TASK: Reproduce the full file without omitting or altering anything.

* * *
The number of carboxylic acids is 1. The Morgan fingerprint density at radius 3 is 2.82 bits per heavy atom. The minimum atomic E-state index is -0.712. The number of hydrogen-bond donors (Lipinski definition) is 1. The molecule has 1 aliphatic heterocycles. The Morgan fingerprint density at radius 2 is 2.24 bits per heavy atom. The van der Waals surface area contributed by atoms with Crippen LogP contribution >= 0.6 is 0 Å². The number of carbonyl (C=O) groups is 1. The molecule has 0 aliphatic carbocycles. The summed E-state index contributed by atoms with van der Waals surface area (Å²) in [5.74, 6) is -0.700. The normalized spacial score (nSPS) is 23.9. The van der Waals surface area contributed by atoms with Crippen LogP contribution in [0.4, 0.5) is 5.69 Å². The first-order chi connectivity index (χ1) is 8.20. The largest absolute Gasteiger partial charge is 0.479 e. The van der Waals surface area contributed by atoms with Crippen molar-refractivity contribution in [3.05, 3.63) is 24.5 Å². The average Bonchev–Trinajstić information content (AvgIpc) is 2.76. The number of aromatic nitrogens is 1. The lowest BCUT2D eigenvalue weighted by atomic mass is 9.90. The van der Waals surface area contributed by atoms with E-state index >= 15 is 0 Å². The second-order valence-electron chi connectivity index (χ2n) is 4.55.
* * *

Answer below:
The number of carboxylic acids is 1. The Morgan fingerprint density at radius 3 is 2.82 bits per heavy atom. The minimum atomic E-state index is -0.712. The number of hydrogen-bond donors (Lipinski definition) is 1. The molecule has 1 aliphatic heterocycles. The Morgan fingerprint density at radius 2 is 2.24 bits per heavy atom. The van der Waals surface area contributed by atoms with Crippen LogP contribution >= 0.6 is 0 Å². The number of carbonyl (C=O) groups is 1. The molecule has 0 aliphatic carbocycles. The summed E-state index contributed by atoms with van der Waals surface area (Å²) in [5.74, 6) is -0.700. The normalized spacial score (nSPS) is 23.9. The van der Waals surface area contributed by atoms with Crippen LogP contribution in [0.4, 0.5) is 5.69 Å². The first-order chi connectivity index (χ1) is 8.20. The largest absolute Gasteiger partial charge is 0.479 e. The van der Waals surface area contributed by atoms with Crippen molar-refractivity contribution in [3.05, 3.63) is 24.5 Å². The average Bonchev–Trinajstić information content (AvgIpc) is 2.76. The number of aromatic nitrogens is 1. The lowest BCUT2D eigenvalue weighted by atomic mass is 9.90. The van der Waals surface area contributed by atoms with E-state index >= 15 is 0 Å². The second-order valence-electron chi connectivity index (χ2n) is 4.55.